The Public Outreach Project is the Center’s effort at generating pressure – from beyond anthropology – for disciplinary change. It strives to implement an insight from Why a Public Anthropology?:
Trends that emphasize public engagement have an episodic history within cultural anthropology. They arise repeatedly, indicating an undercurrent of support for them. But they repeatedly fail to transform the field. If we are to move beyond this cyclic process that repeatedly appears promising but rarely brings the needed change, we must face up to an unpleasant fact. Anthropologists are not that motivated to transform the system. . . . Whatever the needs of the larger society, whatever the dysfunctions of the present system, it works well enough for those within cultural anthropology most of the time. It may be broken from the perspective of the larger society. But it is not that broken from the perspective of those within the field.
That is why it is critical to move the impetus for change outside the field, to involve those beyond the discipline. Without outside pressure, the field will likely remain stuck within its present academic orientations.
In 2006, the Public Outreach Project offered a preliminary ranking of public outreach efforts in American anthropology doctoral departments. It will be presenting a more refined ranking in 2011. Whatever objections universities and departments have to various ranking systems, it is clear rankings grab public attention. They force universities to lean in directions that will likely increase their rankings.
The “gold standard” for academic rankings are those conducted by the National Research Council (NRC). The 1993/95 NRC rankings – which constituted the model for the Center’s 2006 ranking – was based primarily on a department’s reputation as assessed by other scholars. Nonetheless, the 1993/95 rankings possessed certain problems. A department’s positive (or negative) reputation, for instance, might linger on well after the department had changed. The larger departments were often ranked higher if only because, with their large faculties, they tended to have more prominent scholars. The 1993/95 NRC rankings also over emphasized minor differences between departments. Departments which might be separated by only a .01 were given distinct rankings. Positively, however, each department had a precise national rank. Senior administrators could compare the national rankings of different departments at their universities and decide which departments should be favored financially.
The Center’s 2006 Outreach Project was also less than perfect. First, it involved an enormous amount of labor to set up and conduct. Second, the criteria for assessing public outreach were flawed. They included: (1) the number of programs associated with a department that focused on public issues; (2) the number and types of public outreach activities that individual faculty members within a department chose to describe; and (3) the degree to which individual faculty members within a department were cited in prominent printed media. Having departments sponsor outreach programs is not the same as faculty and students actively engaging in outreach activities. Nor should we rely on the self-reporting of faculty to assess their outreach activities. Third, while there were some positive ripples from the 2006 ranking, relatively few administrators appeared to take serious note of it.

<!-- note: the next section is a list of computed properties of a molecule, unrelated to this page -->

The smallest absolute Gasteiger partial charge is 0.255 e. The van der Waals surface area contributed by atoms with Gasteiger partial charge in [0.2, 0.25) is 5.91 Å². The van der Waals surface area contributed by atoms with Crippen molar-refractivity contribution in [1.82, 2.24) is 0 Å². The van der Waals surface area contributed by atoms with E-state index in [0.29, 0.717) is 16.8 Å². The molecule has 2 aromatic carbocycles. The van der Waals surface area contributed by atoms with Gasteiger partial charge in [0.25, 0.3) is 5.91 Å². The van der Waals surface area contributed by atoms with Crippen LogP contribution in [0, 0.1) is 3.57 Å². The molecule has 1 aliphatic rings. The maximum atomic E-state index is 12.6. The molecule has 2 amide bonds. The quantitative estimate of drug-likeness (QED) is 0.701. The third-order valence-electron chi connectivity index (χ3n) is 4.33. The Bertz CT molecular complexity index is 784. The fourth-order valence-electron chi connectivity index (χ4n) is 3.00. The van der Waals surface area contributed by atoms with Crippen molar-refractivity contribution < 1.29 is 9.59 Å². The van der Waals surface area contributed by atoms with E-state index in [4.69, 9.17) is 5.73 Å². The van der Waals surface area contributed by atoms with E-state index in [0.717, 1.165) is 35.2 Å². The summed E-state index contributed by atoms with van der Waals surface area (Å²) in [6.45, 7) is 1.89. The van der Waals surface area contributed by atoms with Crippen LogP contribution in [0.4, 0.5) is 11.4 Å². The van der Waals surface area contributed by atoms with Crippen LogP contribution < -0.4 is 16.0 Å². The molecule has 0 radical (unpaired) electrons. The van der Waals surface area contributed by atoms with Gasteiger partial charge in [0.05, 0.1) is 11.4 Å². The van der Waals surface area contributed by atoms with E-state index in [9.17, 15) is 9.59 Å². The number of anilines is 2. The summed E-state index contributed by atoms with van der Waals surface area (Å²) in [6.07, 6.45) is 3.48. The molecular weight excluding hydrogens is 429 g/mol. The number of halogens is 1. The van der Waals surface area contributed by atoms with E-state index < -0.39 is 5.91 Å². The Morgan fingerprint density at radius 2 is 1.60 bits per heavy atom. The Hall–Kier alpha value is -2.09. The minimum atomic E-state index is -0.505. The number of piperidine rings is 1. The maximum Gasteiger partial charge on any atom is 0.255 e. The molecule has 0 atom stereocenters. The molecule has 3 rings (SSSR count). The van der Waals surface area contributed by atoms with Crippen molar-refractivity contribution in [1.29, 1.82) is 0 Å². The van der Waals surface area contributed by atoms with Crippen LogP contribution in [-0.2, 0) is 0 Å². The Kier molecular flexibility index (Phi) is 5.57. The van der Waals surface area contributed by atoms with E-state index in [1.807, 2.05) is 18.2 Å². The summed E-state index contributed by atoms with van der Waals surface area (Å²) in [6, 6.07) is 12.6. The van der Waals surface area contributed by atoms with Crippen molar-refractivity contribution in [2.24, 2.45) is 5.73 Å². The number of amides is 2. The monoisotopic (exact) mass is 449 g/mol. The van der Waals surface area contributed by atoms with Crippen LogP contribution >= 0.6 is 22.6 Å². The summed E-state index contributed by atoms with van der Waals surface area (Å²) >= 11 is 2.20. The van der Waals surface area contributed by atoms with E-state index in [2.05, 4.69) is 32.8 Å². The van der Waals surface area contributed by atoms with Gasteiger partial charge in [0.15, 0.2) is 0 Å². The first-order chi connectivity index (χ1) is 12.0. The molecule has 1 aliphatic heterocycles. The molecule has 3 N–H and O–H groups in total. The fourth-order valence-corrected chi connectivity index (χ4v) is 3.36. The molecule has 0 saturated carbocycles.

The National Research Council’s 2010 rankings offered much food for thought as a model for the Center’s 2011 ranking. The NRC moved away from reputational rankings toward more “data-based assessments” in which scholars were asked to delineate the criteria they used for assessing reputation. The NRC then assessed these criteria directly—taking note of such factors as the number of faculty awards and publications, student completion rates, and the degree to which graduates obtained jobs. Departments had several ranks—one for each criterion. It was an impressive achievement. But the 2010 rankings faced a new problem. Senior administrators now lacked an easily perceived rank to assess one department against another. The rankings seemed to confuse many. What the new rankings gained in accuracy, they lost in clarity.
The 2011 Public Outreach Project builds on these earlier efforts. First, the Center will publicize the rankings to a wide public audience – one that includes state and federal legislators as well as the media. Second it will focus on a single criterion than can readily be evaluated – the citation of a department’s faculty in the public media as assessed by the Google News Archive. This means that the ranking process is transparent. Anyone can collect the relevant data for evaluating an individual or a department and compare it with data on other departments. The approach contrasts with one used by U.S. News and World Report – in which a school’s ranking is derived from a variety of criteria that are combined with arbitrarily assigned weights that may or may not make sense. Third, focusing on a single criterion offers a clarity that harried administrators can perceive and, importantly, use in allocating funding and promoting change.
The degree to which faculty are cited in the public media presents a reasonable sense of which faculty are (and are not) garnering public attention. University administrators frequently highlight how their universities serve the public good – not only to cast a positive public image but, equally important, to insure outside support. The criterion parallels journal citation counts frequently used in academia but without the tendency toward citation inflation. It fits with what many perceive anthropologists and academics should be doing in their research – promoting the public good in public ways.